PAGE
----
Unlike the open workspace, the space that houses the VDCO team is defined and uniquely situated within the overall office, for functional reasons. The VDCO team, an integral part of LiRo’s sophisticated project management and design operations, requires what is essentially a laboratory or research setting. VDCO team members are experts in the rapidly evolving field of Building Information Modeling (BIM) and related technologies that are used to simulate and visualize myriad aspects of the planning, design, construction, and operations phases of a project. Their work enables clients to walk through near-photorealistic simulations and make decisions based on comprehensive, “already-built” environments.
“They frequently use special scan technologies and equipment that create virtual worlds, which can be viewed and experienced with viewing goggles within their laboratory space. And they’re extremely physically active, getting up and moving through the virtual environments that are created. So the idea was to provide them with a distinct space, which fosters those activities and maintains the critical sound privacy required,” said Niewiadomska-Wong. The VDCO team members can change their workstation configuration to accommodate whatever kind of virtual world they need to create in a given moment. Similarly, the design team integrated an abundance of power and data supply for this area, to allow for future expansions in information capabilities.
The floor’s core functions as an operations hub, with reproduction facilities and a print area located here, along with a library space, IT room, and bathrooms.
As for finishes, the team opted for a monochromatic look of mostly whites and grays. This serves a dual purpose: it emphasizes the panoramic view and helps to reinforce the clean, open workspace look. This is evident in elements like the cloud ceilings and exposed ductwork, which are painted Glacier White to increase their perceived height. The white was also used over an existing gray concrete and fireproofing of exposed structural ceilings that purposefully bleeds through the white, softening it. In addition, the monochromatic look highlights a color when it is introduced, communicating that it is a very important visual element that serves a purpose or defines a specific function. “LiRo Blue” is a kind of cobalt shade that has been used by the firm for years, and in this space in particular to magnificent effect. LiRo Blue accents in some of the carpeting, for example, seem to light a pathway in key areas. In fact, the entire floor pattern was custom designed to actively draw the eye to the New York Harbor views outside. The carpet tile was manufactured by Shaw Contract. Similarly, cobalt accent walls were added to the waiting area and corridors.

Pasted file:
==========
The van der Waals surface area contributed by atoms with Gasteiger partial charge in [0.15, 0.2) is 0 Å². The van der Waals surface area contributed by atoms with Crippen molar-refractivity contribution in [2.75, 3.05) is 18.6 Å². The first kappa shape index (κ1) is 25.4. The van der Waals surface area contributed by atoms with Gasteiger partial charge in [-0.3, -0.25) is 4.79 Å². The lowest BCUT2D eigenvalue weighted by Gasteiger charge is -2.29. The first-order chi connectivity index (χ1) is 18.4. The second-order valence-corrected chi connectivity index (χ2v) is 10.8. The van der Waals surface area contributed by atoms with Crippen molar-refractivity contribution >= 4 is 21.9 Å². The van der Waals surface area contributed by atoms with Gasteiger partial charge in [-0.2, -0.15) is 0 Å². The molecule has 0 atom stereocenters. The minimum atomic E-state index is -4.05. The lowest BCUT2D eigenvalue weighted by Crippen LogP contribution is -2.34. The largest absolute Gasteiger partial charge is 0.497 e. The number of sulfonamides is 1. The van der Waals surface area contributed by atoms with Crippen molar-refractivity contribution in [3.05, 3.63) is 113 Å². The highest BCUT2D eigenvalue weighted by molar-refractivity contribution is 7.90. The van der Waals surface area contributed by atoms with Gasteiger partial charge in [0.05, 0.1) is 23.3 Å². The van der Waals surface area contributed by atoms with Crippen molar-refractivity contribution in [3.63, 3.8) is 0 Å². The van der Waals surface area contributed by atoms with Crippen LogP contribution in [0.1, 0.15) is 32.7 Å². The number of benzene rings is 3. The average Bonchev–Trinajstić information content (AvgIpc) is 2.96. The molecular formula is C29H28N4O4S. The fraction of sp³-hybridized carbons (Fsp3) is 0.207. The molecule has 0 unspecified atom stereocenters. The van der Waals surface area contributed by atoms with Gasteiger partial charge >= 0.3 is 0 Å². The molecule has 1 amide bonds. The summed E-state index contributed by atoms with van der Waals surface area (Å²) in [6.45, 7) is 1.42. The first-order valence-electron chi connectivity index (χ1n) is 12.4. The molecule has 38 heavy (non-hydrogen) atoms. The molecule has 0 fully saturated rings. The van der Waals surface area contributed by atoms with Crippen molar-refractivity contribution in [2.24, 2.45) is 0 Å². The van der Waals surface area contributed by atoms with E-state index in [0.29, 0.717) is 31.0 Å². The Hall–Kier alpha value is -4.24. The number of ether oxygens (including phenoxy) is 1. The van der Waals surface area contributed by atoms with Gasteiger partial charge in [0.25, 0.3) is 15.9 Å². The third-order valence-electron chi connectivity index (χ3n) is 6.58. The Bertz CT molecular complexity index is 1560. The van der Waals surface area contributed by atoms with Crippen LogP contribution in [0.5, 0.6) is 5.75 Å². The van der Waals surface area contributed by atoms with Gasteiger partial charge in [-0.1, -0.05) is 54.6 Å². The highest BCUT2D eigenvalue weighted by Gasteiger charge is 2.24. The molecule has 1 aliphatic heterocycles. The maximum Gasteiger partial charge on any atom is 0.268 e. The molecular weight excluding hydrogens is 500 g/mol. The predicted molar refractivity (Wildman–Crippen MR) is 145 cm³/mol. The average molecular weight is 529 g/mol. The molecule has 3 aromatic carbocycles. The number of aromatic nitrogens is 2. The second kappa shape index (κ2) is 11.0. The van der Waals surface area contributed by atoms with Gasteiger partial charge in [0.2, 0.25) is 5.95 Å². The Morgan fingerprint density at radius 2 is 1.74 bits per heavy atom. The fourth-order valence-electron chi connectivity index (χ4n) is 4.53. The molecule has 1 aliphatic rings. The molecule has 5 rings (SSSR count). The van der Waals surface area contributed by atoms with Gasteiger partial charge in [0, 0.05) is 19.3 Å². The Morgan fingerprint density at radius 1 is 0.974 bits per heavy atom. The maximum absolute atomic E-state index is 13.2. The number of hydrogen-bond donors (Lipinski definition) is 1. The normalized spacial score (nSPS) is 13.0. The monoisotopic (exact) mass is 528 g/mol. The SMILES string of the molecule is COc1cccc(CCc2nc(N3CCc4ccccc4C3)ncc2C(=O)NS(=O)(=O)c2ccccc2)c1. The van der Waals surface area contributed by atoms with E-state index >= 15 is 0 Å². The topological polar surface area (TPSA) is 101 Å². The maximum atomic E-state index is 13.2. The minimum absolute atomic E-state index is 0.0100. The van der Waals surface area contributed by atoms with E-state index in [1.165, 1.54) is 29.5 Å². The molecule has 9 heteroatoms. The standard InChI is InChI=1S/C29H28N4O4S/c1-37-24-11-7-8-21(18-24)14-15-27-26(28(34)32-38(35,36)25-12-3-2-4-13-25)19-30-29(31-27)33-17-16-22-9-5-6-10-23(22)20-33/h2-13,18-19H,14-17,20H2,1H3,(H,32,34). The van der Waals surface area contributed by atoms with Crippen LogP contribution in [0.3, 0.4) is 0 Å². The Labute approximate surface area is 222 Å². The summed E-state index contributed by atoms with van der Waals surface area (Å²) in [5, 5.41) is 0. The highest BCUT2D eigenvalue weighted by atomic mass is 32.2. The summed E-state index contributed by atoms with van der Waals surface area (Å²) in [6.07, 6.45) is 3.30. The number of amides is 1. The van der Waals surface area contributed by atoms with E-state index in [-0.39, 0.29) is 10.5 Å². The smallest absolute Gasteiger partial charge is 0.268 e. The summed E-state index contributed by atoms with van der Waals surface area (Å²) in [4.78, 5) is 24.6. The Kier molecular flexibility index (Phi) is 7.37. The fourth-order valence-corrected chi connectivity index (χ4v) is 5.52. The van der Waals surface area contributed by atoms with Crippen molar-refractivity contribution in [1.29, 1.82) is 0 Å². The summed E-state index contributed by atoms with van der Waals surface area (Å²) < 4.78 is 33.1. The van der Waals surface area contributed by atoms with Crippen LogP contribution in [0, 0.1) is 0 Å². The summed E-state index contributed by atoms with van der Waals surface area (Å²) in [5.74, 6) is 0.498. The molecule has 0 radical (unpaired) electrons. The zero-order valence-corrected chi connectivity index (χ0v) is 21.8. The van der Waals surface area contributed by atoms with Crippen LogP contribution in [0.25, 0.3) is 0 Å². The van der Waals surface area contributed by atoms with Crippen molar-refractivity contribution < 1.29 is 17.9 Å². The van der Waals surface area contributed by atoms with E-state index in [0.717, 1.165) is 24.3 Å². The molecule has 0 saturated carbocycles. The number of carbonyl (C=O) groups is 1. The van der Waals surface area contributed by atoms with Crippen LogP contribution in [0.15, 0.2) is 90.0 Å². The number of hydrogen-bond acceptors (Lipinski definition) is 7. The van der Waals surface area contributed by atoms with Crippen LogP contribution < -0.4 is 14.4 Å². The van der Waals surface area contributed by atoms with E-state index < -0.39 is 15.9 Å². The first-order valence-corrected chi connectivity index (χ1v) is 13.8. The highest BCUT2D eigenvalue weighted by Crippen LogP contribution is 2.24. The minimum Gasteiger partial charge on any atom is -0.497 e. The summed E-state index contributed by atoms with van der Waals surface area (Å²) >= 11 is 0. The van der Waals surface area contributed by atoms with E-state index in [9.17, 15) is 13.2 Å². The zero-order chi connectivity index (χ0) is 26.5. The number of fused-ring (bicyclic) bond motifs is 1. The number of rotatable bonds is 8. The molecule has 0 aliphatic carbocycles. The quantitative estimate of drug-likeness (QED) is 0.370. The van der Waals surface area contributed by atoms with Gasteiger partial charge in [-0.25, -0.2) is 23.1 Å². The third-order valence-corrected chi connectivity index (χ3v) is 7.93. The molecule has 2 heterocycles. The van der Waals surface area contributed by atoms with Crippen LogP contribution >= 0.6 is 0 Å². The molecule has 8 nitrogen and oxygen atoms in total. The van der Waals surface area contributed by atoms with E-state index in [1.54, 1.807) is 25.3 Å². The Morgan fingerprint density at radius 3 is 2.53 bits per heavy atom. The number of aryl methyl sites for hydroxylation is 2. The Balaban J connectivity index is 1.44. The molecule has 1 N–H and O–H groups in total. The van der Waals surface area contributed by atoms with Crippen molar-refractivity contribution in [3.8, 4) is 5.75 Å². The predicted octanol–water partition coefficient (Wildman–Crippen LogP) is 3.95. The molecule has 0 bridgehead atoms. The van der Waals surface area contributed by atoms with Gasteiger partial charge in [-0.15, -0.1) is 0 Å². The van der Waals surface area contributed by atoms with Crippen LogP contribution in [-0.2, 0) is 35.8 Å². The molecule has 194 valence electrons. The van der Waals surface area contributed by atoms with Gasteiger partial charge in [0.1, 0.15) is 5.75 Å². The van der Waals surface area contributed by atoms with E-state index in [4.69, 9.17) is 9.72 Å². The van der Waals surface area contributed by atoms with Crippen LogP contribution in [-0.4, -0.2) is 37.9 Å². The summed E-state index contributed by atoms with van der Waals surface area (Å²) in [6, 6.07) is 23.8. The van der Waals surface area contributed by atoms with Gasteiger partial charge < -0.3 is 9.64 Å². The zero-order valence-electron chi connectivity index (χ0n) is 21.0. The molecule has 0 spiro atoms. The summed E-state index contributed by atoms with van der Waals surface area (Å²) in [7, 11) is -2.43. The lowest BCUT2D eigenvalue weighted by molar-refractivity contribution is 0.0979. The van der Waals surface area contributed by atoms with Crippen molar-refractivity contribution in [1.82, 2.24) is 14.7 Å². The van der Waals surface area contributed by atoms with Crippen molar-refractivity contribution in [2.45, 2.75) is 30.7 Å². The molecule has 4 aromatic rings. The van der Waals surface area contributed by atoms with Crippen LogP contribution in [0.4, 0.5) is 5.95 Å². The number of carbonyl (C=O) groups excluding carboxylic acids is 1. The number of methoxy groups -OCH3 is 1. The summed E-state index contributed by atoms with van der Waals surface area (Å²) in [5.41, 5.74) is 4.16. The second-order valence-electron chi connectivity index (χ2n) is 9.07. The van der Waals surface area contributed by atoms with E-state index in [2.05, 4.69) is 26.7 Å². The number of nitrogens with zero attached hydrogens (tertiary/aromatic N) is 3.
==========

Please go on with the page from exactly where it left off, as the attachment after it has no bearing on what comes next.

The designers used suspended linear LED pendants from Pinnacle Architectural Lighting (Edge EX12 and Edge 2A) throughout, “criss-crossing” them in certain areas, both for visual impact and to show movement. This crossed-lighting pattern was used purposefully over aisles and in collaborative zones where there is naturally more activity, to reinforce the fact that it is an area with a great deal of movement. By placing the fixtures in this manner, the light given off seems to move in the same way a person would move through the space; it is highly dynamic. Elsewhere, LAP specified recessed squares from Maxilume (HH4SQ-LED 4), Fina bidirectionals from Pinnacle (LA2 ONE), and LED light strips from Nanometer Lighting (L22).
For select elements, such as seating, LAP brought in several LiRo employees to test products for comfort and usability, in order to create the most comfortable work environment. All of the floor’s open-plan workspace desks have height-flexibility built in. Enwork was the manufacturer for the open-plan workstations and adjustable-height desks. JSI was the manufacturer for the furniture specified for the executive offices (specifically, their Vision line). The custom-made creative/cooperative workstations were fabricated by the Jefferson Group. The Jefferson Group also served as the furniture contractor.
LAP custom designed the conference room tables with countertops of a 1¼-inch-thick quartz in Soho Grey enhancing the elegance of the monochromatic color palate. The stone tops were fabricated by Venetian Marble & Granite. LAP also designed the tables’ custom metal legs, which were manufactured by Hamilton Metal Craft, Inc.
Similar finishes were used in the reception area. LAP designed the reception desk also using a 1¼-inch-thick quartz top in Soho Grey and custom-designed metal legs. One element that differs in the reception area is the use of a large piece of white-and-gray Statuarietto marble in the front. It serves as a representation of the company’s strength and refinement.